The word autophagy comes from the Greek αυτόφαγος, which means ‘to eat oneself.’
What is autophagy, and why is it important?
Ahh, autophagy! We can’t say enough about the process! Autophagy or autophagocytosis, in a nutshell, is the body’s self-healing mechanism. When we stop eating for a period of time, i.e. intermittent fast, autophagy begins. This process is exclusive to intermittent fasting, meaning that diets (yuck!) or calorie deficits alone won’t bring autophagy about! As if you needed another reason to start IF with Fastic…
The Nobel Prize Method
In 2016, cell biologist Yoshinori Ohsumi was awarded a Nobel Prize for his discoveries on autophagy, though the term was originally coined by Christian de Duve, another Nobel Prize winning scientist. The word autophagy comes from the Greek αυτόφαγος, which means ‘to eat oneself.’
Essentially, this is what autophagy is!
No, your body isn’t actually becoming a cannibal on a cellular level, but it does begin to break down parts of the cell that are old, inefficient, or sick! Because of this, autophagy can help ward off disease, stimulate the growth of shiny new cell parts, and keep our bodies running in top shape.
How does intermittent fasting kickstart autophagy?
As we fast, our insulin levels decrease. Insulin is a hormone responsible for the absorption of glucose (energy from the food we eat) from the bloodstream into our liver, muscles and fat. Think of insulin as a traffic guard, overseeing the transport of glucose to its destination.
When we fast for 12 hours or more, our insulin levels are very low and glucose is nowhere in sight, as we’ve not eaten. Our body sees this, and summons glucagon. Glucagon (no, it’s not a Transformer) starts rounding up stored glucose in the body and releasing it into the bloodstream, keeping our blood sugar levels, and in turn, insulin levels, stable.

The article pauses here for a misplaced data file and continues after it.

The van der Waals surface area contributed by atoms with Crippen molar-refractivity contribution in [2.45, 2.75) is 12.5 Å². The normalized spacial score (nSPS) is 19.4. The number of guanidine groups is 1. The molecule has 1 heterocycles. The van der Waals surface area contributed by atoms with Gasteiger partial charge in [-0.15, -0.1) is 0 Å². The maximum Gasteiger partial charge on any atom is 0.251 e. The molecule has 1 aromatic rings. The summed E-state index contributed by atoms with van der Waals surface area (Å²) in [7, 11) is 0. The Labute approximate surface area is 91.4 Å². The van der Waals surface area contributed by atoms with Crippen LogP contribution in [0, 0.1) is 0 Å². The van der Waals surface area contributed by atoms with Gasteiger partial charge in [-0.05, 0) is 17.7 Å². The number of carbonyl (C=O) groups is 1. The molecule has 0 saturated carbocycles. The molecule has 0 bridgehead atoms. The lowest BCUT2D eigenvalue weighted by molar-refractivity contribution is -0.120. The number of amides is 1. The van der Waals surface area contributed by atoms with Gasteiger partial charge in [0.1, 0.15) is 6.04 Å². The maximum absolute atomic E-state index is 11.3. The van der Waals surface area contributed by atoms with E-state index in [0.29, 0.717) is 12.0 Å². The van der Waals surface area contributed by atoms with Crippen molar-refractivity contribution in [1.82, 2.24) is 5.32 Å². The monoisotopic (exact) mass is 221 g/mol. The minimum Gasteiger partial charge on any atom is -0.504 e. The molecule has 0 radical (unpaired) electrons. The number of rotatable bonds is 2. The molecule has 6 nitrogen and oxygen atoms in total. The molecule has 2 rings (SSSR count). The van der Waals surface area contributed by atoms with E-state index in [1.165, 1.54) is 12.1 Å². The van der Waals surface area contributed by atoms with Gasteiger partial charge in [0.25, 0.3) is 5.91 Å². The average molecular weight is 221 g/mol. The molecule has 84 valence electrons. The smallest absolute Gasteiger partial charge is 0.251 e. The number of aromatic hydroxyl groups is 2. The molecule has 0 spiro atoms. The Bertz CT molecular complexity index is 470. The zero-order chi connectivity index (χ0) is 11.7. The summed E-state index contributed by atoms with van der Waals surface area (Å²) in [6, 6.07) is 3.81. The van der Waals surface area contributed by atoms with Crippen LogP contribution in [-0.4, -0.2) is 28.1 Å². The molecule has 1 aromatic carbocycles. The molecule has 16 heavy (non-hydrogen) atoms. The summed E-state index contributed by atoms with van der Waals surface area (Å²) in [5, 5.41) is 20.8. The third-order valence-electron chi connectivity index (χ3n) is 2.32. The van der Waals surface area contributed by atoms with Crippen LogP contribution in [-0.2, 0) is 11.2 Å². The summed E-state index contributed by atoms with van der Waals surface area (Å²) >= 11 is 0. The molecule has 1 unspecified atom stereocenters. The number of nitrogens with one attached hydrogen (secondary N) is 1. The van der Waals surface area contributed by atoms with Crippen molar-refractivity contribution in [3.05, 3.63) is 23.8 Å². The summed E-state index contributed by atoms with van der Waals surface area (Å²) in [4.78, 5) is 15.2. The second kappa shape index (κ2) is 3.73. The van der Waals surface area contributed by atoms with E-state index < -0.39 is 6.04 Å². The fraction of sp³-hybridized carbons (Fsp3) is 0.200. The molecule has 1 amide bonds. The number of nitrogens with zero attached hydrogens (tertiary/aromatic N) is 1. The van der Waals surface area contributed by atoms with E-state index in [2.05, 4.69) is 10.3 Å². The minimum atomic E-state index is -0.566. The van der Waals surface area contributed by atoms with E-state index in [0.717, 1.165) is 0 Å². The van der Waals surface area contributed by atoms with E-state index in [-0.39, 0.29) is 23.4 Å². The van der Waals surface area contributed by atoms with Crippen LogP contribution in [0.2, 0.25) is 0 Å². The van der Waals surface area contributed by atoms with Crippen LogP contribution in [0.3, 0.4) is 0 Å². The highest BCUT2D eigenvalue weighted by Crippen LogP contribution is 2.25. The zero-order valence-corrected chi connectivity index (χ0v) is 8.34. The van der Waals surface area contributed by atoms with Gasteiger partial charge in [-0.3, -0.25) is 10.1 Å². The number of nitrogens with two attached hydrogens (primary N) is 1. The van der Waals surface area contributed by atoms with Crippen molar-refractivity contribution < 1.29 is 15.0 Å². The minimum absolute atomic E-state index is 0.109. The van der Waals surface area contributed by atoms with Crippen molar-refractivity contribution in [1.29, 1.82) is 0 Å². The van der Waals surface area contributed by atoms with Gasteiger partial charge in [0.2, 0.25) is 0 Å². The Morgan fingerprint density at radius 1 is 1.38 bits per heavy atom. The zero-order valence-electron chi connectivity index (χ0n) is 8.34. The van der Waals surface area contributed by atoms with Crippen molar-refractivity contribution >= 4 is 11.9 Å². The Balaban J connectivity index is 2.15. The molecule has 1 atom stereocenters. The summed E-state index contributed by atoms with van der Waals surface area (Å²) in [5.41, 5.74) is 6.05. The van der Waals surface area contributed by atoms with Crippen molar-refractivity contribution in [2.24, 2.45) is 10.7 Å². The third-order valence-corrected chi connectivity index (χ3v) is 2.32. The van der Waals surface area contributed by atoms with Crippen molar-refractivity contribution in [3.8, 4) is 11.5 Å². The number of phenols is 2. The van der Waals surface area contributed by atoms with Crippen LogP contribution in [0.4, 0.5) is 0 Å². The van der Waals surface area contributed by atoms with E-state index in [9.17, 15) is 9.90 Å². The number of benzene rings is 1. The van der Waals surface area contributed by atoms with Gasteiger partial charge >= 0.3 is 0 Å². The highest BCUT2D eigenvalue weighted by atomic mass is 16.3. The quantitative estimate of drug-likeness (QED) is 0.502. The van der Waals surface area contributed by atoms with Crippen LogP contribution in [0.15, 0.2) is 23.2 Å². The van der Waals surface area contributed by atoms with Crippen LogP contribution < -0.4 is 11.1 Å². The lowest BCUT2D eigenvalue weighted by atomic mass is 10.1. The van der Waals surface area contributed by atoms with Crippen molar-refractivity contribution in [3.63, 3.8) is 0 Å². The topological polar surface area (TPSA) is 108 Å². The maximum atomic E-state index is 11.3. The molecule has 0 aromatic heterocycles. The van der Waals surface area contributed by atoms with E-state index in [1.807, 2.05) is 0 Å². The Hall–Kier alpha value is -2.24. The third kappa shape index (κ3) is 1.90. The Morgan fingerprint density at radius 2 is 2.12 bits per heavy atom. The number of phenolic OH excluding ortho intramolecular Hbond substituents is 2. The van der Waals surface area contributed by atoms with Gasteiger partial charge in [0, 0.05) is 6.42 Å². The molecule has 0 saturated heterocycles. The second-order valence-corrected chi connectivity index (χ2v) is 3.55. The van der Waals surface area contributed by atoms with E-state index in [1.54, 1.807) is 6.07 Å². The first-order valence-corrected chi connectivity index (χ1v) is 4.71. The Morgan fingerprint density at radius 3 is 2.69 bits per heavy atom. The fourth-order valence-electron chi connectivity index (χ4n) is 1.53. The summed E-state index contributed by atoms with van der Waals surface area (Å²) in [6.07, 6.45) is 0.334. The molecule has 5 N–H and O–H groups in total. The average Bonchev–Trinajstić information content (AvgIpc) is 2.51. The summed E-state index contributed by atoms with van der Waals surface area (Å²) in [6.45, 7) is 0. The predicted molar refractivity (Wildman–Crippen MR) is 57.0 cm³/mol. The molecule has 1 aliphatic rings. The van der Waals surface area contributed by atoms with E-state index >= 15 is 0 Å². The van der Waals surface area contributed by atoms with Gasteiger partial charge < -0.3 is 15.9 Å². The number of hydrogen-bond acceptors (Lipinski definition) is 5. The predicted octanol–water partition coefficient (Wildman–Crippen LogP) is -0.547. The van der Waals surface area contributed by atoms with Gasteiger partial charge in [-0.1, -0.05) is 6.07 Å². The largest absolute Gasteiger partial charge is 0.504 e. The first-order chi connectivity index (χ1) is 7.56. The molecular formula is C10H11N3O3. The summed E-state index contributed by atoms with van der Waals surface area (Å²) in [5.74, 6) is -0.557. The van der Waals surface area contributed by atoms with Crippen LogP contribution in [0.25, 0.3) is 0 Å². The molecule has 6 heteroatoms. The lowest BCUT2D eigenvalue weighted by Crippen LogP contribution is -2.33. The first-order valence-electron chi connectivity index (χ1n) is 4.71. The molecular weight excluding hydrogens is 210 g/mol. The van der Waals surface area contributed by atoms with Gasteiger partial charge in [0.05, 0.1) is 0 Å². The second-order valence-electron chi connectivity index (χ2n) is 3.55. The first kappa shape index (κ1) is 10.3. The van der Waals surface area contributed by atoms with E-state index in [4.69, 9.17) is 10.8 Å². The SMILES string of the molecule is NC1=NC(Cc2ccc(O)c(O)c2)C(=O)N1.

So what does this have to do with autophagy?
Although insulin and glucagon have their own little cycle to keep our blood sugar levels stabilized, some things are triggered in the process, one being autophagy.
Insulin goes down, glucagon goes up, and vice versa. It’s this increase in glucagon that stimulates autophagy.
Autophagy – Natural Self-Care
Autophagy is the body’s way to practice self-care. Old, inefficient or sick cell parts are consumed by the body, meaning that we stay healthy. Nothing better than a little Marie Kondo on a cellular scope!
It’s out with the old and in with the new! Intermittent fasting also stimulates a little hormone called HGH (Human Growth Hormone), so as more space is made inside the cells, HGH can begin to produce brand new parts that work at top speed. Upgraded cells equal a healthy, happy you. Isn’t it amazing what our body can do?
What does autophagy have to do with disease prevention?
Perhaps the most interesting and promising benefit of autophagy is that it could have an impact on the treatment and prevention of some of the most devastating diseases we know today.
In the most basic sense, all cancers come about via abnormal cell changes. This can be due to old cell parts that have stopped working and accumulate over time, or parts that begin to mutate and multiply. Alzheimer’s is caused by a bunch of junky old proteins piling up in brain cells, leading to debilitating cognitive decline.
If only there were a way to prompt the body to discard these sick parts before they lead to disease… see where we’re going with this?
Leading medical studies are looking into the idea of using intermittent fasting for the curing and prevention of these diseases.
Though the road of medical research is long and winding, intermittent fasting proves hopeful!
Is intermittent fasting safe?
As with anything, it’s all about the balance! Intermittent fasting does bring about the wonderful health effects of autophagy, however, fasting for too long can become draining or even dangerous.
Because autophagy peaks after 16+ hours of fasting, it’s important to realize that you may not reach the autophagic state every day. It’s all about finding what works for you. Balance is key, and so is enjoying a flexible schedule!
Reminder: check with your doctor before undertaking a fast of more than 23 hours!
Track your fasting in the Fastic app. With the help of the body status tracker, you’ll be able to log more than just your times – you’ll be the first to know when your body has started autophagy! Download here: https://fastic.family/blog